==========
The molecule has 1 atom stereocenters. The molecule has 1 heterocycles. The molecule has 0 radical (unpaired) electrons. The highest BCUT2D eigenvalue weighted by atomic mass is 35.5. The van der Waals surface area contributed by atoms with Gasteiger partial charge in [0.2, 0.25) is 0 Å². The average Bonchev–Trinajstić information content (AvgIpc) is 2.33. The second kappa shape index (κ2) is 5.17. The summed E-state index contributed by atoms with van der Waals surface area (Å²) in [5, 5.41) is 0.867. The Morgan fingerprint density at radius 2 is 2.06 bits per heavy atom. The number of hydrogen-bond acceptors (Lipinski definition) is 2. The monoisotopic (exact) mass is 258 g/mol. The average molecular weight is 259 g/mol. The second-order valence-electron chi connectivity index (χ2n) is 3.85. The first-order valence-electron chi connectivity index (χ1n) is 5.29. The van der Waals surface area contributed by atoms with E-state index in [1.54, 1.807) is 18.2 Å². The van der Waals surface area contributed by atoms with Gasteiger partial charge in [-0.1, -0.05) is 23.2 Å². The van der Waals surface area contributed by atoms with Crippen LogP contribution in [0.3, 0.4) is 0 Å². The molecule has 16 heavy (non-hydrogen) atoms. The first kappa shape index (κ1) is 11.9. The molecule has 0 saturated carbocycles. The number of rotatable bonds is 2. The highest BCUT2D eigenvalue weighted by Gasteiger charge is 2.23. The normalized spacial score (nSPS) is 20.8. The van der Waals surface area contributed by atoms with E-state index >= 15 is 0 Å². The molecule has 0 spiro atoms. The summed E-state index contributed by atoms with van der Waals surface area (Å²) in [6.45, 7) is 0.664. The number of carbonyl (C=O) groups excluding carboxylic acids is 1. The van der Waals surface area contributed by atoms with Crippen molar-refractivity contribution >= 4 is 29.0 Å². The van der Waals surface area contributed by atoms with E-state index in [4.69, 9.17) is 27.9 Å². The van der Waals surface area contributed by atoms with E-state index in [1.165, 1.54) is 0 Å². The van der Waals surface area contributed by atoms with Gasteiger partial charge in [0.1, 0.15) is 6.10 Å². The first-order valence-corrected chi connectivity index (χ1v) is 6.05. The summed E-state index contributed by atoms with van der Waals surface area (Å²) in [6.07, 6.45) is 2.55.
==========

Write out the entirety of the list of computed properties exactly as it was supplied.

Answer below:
The molecule has 1 atom stereocenters. The molecule has 1 heterocycles. The molecule has 0 radical (unpaired) electrons. The highest BCUT2D eigenvalue weighted by atomic mass is 35.5. The van der Waals surface area contributed by atoms with Gasteiger partial charge in [0.2, 0.25) is 0 Å². The average Bonchev–Trinajstić information content (AvgIpc) is 2.33. The second kappa shape index (κ2) is 5.17. The summed E-state index contributed by atoms with van der Waals surface area (Å²) in [5, 5.41) is 0.867. The Morgan fingerprint density at radius 2 is 2.06 bits per heavy atom. The number of hydrogen-bond acceptors (Lipinski definition) is 2. The monoisotopic (exact) mass is 258 g/mol. The average molecular weight is 259 g/mol. The second-order valence-electron chi connectivity index (χ2n) is 3.85. The first-order valence-electron chi connectivity index (χ1n) is 5.29. The van der Waals surface area contributed by atoms with E-state index in [1.54, 1.807) is 18.2 Å². The van der Waals surface area contributed by atoms with Gasteiger partial charge in [-0.1, -0.05) is 23.2 Å². The van der Waals surface area contributed by atoms with Crippen LogP contribution in [0.3, 0.4) is 0 Å². The molecule has 16 heavy (non-hydrogen) atoms. The first kappa shape index (κ1) is 11.9. The molecule has 0 saturated carbocycles. The number of rotatable bonds is 2. The highest BCUT2D eigenvalue weighted by Gasteiger charge is 2.23. The normalized spacial score (nSPS) is 20.8. The van der Waals surface area contributed by atoms with E-state index >= 15 is 0 Å². The molecule has 0 spiro atoms. The summed E-state index contributed by atoms with van der Waals surface area (Å²) in [6.45, 7) is 0.664. The number of carbonyl (C=O) groups excluding carboxylic acids is 1. The van der Waals surface area contributed by atoms with Crippen molar-refractivity contribution >= 4 is 29.0 Å². The van der Waals surface area contributed by atoms with E-state index in [4.69, 9.17) is 27.9 Å². The van der Waals surface area contributed by atoms with E-state index in [1.165, 1.54) is 0 Å². The van der Waals surface area contributed by atoms with Gasteiger partial charge in [0.1, 0.15) is 6.10 Å². The first-order valence-corrected chi connectivity index (χ1v) is 6.05. The summed E-state index contributed by atoms with van der Waals surface area (Å²) in [6.07, 6.45) is 2.55.